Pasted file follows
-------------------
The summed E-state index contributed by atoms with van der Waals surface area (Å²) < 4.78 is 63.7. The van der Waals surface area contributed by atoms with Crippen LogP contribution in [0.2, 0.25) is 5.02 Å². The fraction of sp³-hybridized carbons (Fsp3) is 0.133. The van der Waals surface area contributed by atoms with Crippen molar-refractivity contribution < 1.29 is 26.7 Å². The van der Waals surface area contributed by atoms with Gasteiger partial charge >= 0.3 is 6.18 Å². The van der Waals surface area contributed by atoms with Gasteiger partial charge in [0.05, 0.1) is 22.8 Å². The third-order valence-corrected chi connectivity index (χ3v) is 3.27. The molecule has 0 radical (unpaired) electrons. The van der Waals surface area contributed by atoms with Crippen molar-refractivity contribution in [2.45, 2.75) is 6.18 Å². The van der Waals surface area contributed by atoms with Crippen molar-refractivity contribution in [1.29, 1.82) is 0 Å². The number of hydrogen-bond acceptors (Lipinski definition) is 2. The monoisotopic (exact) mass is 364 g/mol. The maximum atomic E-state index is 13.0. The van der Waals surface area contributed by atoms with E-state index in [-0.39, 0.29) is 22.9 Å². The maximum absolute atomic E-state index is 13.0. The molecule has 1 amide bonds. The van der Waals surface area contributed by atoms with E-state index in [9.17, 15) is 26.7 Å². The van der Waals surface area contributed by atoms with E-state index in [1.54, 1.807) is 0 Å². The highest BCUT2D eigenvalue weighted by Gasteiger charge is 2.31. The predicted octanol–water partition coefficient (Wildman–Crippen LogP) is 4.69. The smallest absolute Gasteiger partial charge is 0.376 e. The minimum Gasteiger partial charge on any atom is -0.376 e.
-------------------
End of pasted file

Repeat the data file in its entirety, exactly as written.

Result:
The summed E-state index contributed by atoms with van der Waals surface area (Å²) < 4.78 is 63.7. The van der Waals surface area contributed by atoms with Crippen LogP contribution in [0.2, 0.25) is 5.02 Å². The fraction of sp³-hybridized carbons (Fsp3) is 0.133. The van der Waals surface area contributed by atoms with Crippen molar-refractivity contribution < 1.29 is 26.7 Å². The van der Waals surface area contributed by atoms with Gasteiger partial charge >= 0.3 is 6.18 Å². The van der Waals surface area contributed by atoms with Gasteiger partial charge in [0.05, 0.1) is 22.8 Å². The third-order valence-corrected chi connectivity index (χ3v) is 3.27. The molecule has 0 radical (unpaired) electrons. The van der Waals surface area contributed by atoms with Crippen molar-refractivity contribution in [2.45, 2.75) is 6.18 Å². The van der Waals surface area contributed by atoms with Crippen molar-refractivity contribution in [1.29, 1.82) is 0 Å². The number of hydrogen-bond acceptors (Lipinski definition) is 2. The monoisotopic (exact) mass is 364 g/mol. The maximum atomic E-state index is 13.0. The van der Waals surface area contributed by atoms with E-state index in [-0.39, 0.29) is 22.9 Å². The maximum absolute atomic E-state index is 13.0. The molecule has 1 amide bonds. The van der Waals surface area contributed by atoms with E-state index in [9.17, 15) is 26.7 Å². The van der Waals surface area contributed by atoms with E-state index in [1.54, 1.807) is 0 Å². The highest BCUT2D eigenvalue weighted by Gasteiger charge is 2.31. The predicted octanol–water partition coefficient (Wildman–Crippen LogP) is 4.69. The smallest absolute Gasteiger partial charge is 0.376 e. The minimum Gasteiger partial charge on any atom is -0.376 e.